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RED BANK: SHEEHAN RACE LEAVING TOWN

sheehan-race-061315-136-500x375-5450987Runners cooling down on Broad Street after last year’s race. (Click to enlarge)

By JOHN T. WARD
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Red Bank, it seems, has hosted its final George Sheehan Classic, the road race named for the longtime borough physician credited with fostering the worldwide mania for amateur running.

The five-kilometer event, traditionally held in June, will be merged with the Asbury Park 5k in August, according to a cryptic, two-sentence post on the event’s website.

phil-hinck-061315-500x375-5701941Sheehan Classic organizer Phil Hinck in 2015. (Click to enlarge)

sheehan-race-061315-152-220x165-8023895The relocation of the race and its name-change to “Asbury Park Sheehan Classic” were posted on the event’s Facebook page on March 7, with no explanation and little notice.

Race organizer Phil Hinck could not be reached for comment Monday.

In January, Red Bank officials cleared the event for what would have been its 22nd running in the borough. But sometime last month, Hinck informed the borough’s special events committee that this year’s event wouldn’t take place, said Jim Scavone, executive director of the downtown promotion agency RiverCenter.

In a letter to the committee, Hinck cited rising costs, declining participation and difficulty attracting sponsors, Scavone said.

The Sheehan race was named for longtime Rumson resident and Red Bank physician/author Dr. George Sheehan, who popularized the sport through books and newspaper columns. It was launched as a 10k, or 6.2-mile race, in Asbury Park in 1981, and relocated to Red Bank in 1994, and would often attract some 3,000 runners, walkers and wheelchair races.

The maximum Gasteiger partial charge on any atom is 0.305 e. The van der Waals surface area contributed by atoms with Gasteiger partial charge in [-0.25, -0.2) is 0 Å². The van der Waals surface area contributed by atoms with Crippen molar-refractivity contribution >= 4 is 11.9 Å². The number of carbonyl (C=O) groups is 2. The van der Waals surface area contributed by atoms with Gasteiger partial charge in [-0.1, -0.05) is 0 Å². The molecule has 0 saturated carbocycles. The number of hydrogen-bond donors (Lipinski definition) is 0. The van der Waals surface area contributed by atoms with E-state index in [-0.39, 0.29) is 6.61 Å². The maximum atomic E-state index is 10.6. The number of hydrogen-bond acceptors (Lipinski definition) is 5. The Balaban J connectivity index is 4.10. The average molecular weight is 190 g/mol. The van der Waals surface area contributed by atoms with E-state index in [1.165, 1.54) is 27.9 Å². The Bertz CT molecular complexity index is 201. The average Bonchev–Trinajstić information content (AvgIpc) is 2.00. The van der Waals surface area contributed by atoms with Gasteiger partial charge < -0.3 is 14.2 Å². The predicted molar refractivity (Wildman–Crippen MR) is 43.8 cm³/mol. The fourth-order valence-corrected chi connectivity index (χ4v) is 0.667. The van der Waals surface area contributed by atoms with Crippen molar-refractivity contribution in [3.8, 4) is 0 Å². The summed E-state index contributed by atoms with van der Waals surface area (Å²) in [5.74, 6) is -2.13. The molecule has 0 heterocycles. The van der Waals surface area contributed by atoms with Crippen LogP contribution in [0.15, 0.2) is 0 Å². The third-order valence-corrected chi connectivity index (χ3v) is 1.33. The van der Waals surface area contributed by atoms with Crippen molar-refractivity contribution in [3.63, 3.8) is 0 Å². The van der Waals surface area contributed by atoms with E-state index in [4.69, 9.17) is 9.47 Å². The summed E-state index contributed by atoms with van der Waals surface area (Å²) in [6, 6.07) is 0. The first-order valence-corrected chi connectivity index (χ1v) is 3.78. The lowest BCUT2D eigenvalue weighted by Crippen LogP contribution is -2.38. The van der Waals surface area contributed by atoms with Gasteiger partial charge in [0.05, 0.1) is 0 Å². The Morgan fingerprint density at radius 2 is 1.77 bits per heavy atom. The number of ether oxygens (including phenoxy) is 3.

But as popularity began to weaken, the course was shortened, first to a five-miler, and then, in 2012, to a five-kilometer main event, or 3.1 miles. The change eliminated a nearly two-mile stretch of course through Fair Haven, curtailing the race to Red Bank and Little Silver. In recent years, the race has struggled to draw 1,500 participants.

Prior to its two shortenings, the Saturday-morning race was the subject of grumbling among retailers who couldn’t reach their own stores and felt the event deter other shoppers. But with the shorter races, Hinck was able to regularly break down the finish line and allow police to reopen all streets within 90 minutes of the 8:30 a.m. race start.

Will RiverCenter miss the event?

“Any event that brings some people into the town is always good,” said Scavone. “I don’t know that it did a lot for the businesses. It wasn’t a day where you saw a lot of residual business. But it was good exposure, for sure.”

 

 

 

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